Referring to FIG. 2A, a UDC/ODC bi-layer copper diffusion barrier film in accordance with one embodiment of the present invention is shown. The barrier film 201 is shown disposed on the surface of a copper layer 203, such as a metal line or via, in order to provide some context for how the film would be disposed when used in a semiconductor device. The bi-layer film is composed of a layer of UDC 205 on the copper 203 and a layer of ODC 207 on the UDC. When the UDC layer 205 deposited between the freshly reduced Cu surface 203 and the ODC layer 207, it prevents the freshly reduced Cu surface from being re-oxidized by the ODC layer and promotes adhesion of the SiC film to the copper. The ODC layer blocks moisture absorption.

Since UDC and ODC films contain no amine (NH) source, the film will not cause any via poisoning during dual damascene integration. NDC films provide good etch selectivity to via/line dielectric films due to large compositional differences and good reliability due to stabilized Si—N and/or Si—C—N bonding. However, there are concerns that a NH3-based process and/or a Nitrogen containing plasma based process such as NDC might result in via poisoning, and NDC films have shown higher k values than that of ODC or UDC films. It has been found that 200 Å or more of ODC or UDC layers are enough to prevent via poisoning no matter the thickness of the NDC layer.

Referring the FIG. 2B, NDC/UDC/ODC tri-layer copper diffusion barrier film in accordance with one embodiment of the present invention is shown. The tri-layer film is composed of a layer of NDC 215 on the copper 203, a layer of UDC on the NDC and a layer of ODC 207 on the UDC. According to this scheme, the NDC layer 213 provides enhanced etch selectivity and the ODC layer blocks moisture absorption. the high carbon-content UDC layer 215 deposited in between confers low k on the entire stack.

A variety of other multi-layered SiC configurations are illustrated in FIGS. 2C-2E:

FIG. 2C is a bi-layer film 221 that combines a first layer of NDC 225 on the surface of the copper 223 and a second layer of UDC 227 on the NDC 225. FIG. 2D is a bi-layer film that again combines UDC and NDC, but this time UDC forms the first layer 235 on the surface of the copper 233 and NDC the second layer 237 on the UDC. Both of these films combine the low-k and etch selectivity properties of NDC and UDC to form enhanced low-k barrier films.

FIG. 2E is a bi-layer film 241 that combines a first layer of NDC 245 on the surface of the copper 243 and a second layer of ODC 247 on the NDC 245. This film combines etch selectivity and moisture barrier properties of NDC and ODC to form an enhanced copper diffusion barrier film. Depending on the precursors used and the thicknesses of the layers this film may not have an effective dielectric constant quite as low as those barrier films incorporating UDC, but it may nevertheless find use in a number of integration schemes.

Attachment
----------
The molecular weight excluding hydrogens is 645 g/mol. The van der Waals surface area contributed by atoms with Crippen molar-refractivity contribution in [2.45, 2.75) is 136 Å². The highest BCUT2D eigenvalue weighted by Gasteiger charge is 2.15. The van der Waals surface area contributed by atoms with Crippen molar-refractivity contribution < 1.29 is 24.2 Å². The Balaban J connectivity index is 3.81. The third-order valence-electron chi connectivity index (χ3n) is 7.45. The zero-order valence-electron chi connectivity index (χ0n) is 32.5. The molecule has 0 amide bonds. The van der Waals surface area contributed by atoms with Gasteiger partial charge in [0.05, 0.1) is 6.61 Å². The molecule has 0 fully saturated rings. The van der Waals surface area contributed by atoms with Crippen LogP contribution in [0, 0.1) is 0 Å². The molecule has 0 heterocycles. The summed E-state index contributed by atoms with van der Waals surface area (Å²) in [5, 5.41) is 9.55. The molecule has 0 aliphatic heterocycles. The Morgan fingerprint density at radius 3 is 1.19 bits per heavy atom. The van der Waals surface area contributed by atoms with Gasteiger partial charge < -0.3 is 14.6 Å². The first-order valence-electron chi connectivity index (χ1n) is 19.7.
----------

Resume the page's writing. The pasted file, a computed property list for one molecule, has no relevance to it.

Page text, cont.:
The thickness of each of the stack layer is determined by the application needs. The relative thickness of the NDC, ODC and/or UDC layers determines the k and the etch selectivity of the entire stack (keff). As noted above, the thickness of the film may be from about 20 to 2000 Å, for example about 500 Å. The relative thickness of the film layers may vary depending on the requirements of the integration. The k values of NDC, UDC, and ODC are precursor dependent and can be tuned by the stack combinations according to the overall performance considerations, such as are shown in Table 1, above, and FIGS. 3 and 4, below. In one specific embodiment, a UDC/ODC bi-layer with 150 Å of UDC followed by 350 Å of ODC provides a barrier film with keff<4. In another specific embodiment, a NDC/UDC bi-layer with 150 Å of NDC followed by 350 Å of UDC provides a barrier film with keff<3.5.

It has been found that the overall parametric performance for single layer and multi-layered barrier film stacks in accordance with the present invention is similar. Stress migration performance and electromigration lifetime is improved with multi-layer SiC barrier films.

The step of forming a copper diffusion barrier film involves a plasma-enhanced chemical vapor deposition (“PECVD”) process conducted in a PECVD reactor. Conventional PECVD reactors are suitable for implementation of the present invention. The PECVD process may involve flowing an organosilicon precursor gas at rates in the range of approximately 50 to 2000 standard cubic centimeters per minute and/or a liquid precursor at rates in the range of approximately 0.3-5.0 ml per minute, for example, 0.5-3.0 ml/min, and flowing carrier gas e.g., He and/or H2 and/or Ar in the range of approximately 0 to 9000 standard cubic centimeters per minute, for an undoped SiC (UDC) layer. An oxygen doped SiC(ODC) layer may be formed by additionally flowing up to 1000 sccm of O2 and/or other oxygen source, such as CO2. A nitrogen doped SiC(NDC) layer may be formed by additionally flowing up to 5000 sccm of nitrogen (N2), ammonia (NH3) or other nitrogen source. The PECVD process may be performed at temperatures in the range of approximately 200 to 425° C., at pressures in the range of approximately 0.1 torr to 10 torr (for example about 4-8 torr), at high frequency RF power of about 500-3000 W and low frequency RF power at 0-1000 W, and/or at frequencies in the range of approximately 200 to 500 kHz. Alternatively, the PECVD process may be performed at a frequency of approximately 13.56 MHz or 27 MHz.